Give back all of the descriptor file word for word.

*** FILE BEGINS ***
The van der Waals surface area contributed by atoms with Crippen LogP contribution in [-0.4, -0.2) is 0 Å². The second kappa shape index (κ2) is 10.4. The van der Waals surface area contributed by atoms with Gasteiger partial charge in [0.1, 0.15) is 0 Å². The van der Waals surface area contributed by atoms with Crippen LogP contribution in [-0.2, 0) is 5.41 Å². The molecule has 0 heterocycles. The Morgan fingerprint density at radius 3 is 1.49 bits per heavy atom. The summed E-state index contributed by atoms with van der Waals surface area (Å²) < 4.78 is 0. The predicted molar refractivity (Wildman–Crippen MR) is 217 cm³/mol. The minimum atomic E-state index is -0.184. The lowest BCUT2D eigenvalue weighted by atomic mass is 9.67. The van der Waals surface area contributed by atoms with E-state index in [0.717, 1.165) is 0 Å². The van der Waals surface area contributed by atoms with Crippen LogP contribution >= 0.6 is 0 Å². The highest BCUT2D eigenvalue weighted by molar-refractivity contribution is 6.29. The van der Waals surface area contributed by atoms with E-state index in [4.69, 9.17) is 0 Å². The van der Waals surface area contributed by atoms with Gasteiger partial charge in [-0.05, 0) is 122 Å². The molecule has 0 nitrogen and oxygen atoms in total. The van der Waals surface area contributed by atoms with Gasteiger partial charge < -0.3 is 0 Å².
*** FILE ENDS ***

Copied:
The van der Waals surface area contributed by atoms with Crippen LogP contribution in [-0.4, -0.2) is 0 Å². The second kappa shape index (κ2) is 10.4. The van der Waals surface area contributed by atoms with Gasteiger partial charge in [0.1, 0.15) is 0 Å². The van der Waals surface area contributed by atoms with Crippen LogP contribution in [-0.2, 0) is 5.41 Å². The molecule has 0 heterocycles. The Morgan fingerprint density at radius 3 is 1.49 bits per heavy atom. The summed E-state index contributed by atoms with van der Waals surface area (Å²) < 4.78 is 0. The predicted molar refractivity (Wildman–Crippen MR) is 217 cm³/mol. The minimum atomic E-state index is -0.184. The lowest BCUT2D eigenvalue weighted by atomic mass is 9.67. The van der Waals surface area contributed by atoms with E-state index in [0.717, 1.165) is 0 Å². The van der Waals surface area contributed by atoms with Crippen LogP contribution >= 0.6 is 0 Å². The highest BCUT2D eigenvalue weighted by molar-refractivity contribution is 6.29. The van der Waals surface area contributed by atoms with E-state index in [4.69, 9.17) is 0 Å². The van der Waals surface area contributed by atoms with Gasteiger partial charge in [-0.05, 0) is 122 Å². The molecule has 0 nitrogen and oxygen atoms in total. The van der Waals surface area contributed by atoms with Gasteiger partial charge < -0.3 is 0 Å².